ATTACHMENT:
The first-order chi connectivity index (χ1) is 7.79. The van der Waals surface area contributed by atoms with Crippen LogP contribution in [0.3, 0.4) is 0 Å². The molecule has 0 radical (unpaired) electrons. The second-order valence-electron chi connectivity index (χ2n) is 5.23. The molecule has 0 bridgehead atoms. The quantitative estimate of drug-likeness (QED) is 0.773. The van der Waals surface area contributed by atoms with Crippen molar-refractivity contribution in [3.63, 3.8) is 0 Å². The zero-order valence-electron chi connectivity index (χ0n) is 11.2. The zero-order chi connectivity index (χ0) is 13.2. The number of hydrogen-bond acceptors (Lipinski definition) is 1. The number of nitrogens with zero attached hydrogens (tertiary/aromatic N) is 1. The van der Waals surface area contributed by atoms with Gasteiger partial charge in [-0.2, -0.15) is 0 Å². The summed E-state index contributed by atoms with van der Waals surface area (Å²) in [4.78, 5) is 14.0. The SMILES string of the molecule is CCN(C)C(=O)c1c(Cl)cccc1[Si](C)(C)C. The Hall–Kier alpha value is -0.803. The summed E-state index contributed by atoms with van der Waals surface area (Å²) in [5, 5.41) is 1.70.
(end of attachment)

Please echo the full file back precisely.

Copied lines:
The first-order chi connectivity index (χ1) is 7.79. The van der Waals surface area contributed by atoms with Crippen LogP contribution in [0.3, 0.4) is 0 Å². The molecule has 0 radical (unpaired) electrons. The second-order valence-electron chi connectivity index (χ2n) is 5.23. The molecule has 0 bridgehead atoms. The quantitative estimate of drug-likeness (QED) is 0.773. The van der Waals surface area contributed by atoms with Crippen molar-refractivity contribution in [3.63, 3.8) is 0 Å². The zero-order valence-electron chi connectivity index (χ0n) is 11.2. The zero-order chi connectivity index (χ0) is 13.2. The number of hydrogen-bond acceptors (Lipinski definition) is 1. The number of nitrogens with zero attached hydrogens (tertiary/aromatic N) is 1. The van der Waals surface area contributed by atoms with Gasteiger partial charge in [-0.2, -0.15) is 0 Å². The summed E-state index contributed by atoms with van der Waals surface area (Å²) in [4.78, 5) is 14.0. The SMILES string of the molecule is CCN(C)C(=O)c1c(Cl)cccc1[Si](C)(C)C. The Hall–Kier alpha value is -0.803. The summed E-state index contributed by atoms with van der Waals surface area (Å²) in [5, 5.41) is 1.70.